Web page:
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dc.contributor.advisorChairperson, Graduate Committee: Michelle L. Meadeen
dc.contributor.authorNumbers, Katya Terraen
dc.date.accessioned2013-06-25T18:41:11Z
dc.date.available2013-06-25T18:41:11Z
dc.date.issued2011en
dc.identifier.urihttps://scholarworks.montana.edu/xmlui/handle/1/1965en
dc.description.abstractTwo experiments set out to examine the influence of item and person-based credibility on the adoption of misinformation using the social contagion paradigm developed by Roediger, Meade, & Bergman (2001).We presented dyads consisting of one naïve subject and one confederate with common household scenes and asked them to recall items from those scenes together. During this turn-taking phase, the confederate interjected 0%, 33%, 66%, or 100% false items. We termed this increasing proportion of false information suggested by the confederate item-based credibility, and manipulated it between participants. Experiment 2 added a novel manipulation of partner credibility, or the perceived memorial ability of the confederate. In general, participants who heard false items from the confederate were significantly more likely to write these items down on a later recall task, and were more likely to recognize these items as having occurred in the original slides, than participants who heard no false items. This was especially true for more typical (high-expectancy items). Interestingly, we did not obtain a significant decrease in contagion when participants encountered higher proportions of false information (Experiment 1), even when they were made aware of the confederates' "very poor" memory abilities (Experiment 2). It seems that our novel item and person-based credibility manipulations were not enough to reduce the contagion effect to any significant degree. Participants did not deduce or infer credibility based on content accuracy or memory performance on a related task, demonstrating just how susceptible our memories are to misinformation. The methods introduced here capture and extend the core phenomena of the social contagion effect, while simultaneously unveiling the robust nature of this paradigm.en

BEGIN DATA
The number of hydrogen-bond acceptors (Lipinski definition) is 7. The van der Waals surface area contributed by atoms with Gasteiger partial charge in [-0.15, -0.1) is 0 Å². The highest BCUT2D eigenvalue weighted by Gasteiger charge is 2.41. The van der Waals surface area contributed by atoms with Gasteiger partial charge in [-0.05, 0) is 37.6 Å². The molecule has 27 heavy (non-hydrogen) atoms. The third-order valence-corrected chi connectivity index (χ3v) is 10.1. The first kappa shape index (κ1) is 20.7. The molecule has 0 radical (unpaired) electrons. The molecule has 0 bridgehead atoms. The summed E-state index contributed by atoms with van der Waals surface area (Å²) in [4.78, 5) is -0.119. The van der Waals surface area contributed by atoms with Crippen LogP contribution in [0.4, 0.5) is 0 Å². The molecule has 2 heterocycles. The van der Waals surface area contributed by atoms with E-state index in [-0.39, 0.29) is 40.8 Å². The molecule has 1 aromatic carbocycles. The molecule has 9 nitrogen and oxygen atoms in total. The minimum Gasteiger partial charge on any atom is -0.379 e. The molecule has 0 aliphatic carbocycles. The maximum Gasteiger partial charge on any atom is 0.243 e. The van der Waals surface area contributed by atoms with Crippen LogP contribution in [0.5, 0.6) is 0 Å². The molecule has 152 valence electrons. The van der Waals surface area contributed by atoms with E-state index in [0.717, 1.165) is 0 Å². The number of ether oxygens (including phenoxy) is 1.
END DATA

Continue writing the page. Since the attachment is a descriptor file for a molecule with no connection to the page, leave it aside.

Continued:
dc.language.isoenen
dc.publisherMontana State University - Bozeman, College of Letters & Scienceen
dc.subject.lcshMemory.en
dc.subject.lcshTruthfullness and falsehood.en
dc.subject.lcshSocial influence.en
dc.titleThe social contagion of memory : manipulating item and person-based credibilityen
dc.typeThesisen
dc.rights.holderCopyright 2011 by Katya Terra Numbersen
thesis.catalog.ckey1677535en
thesis.degree.committeemembersMembers, Graduate Committee: Keith A. Hutchison; Wesley Lynchen
thesis.degree.departmentPsychology.en
thesis.degree.genreThesisen
thesis.degree.nameMSen
thesis.format.extentfirstpage1en
thesis.format.extentlastpage70en


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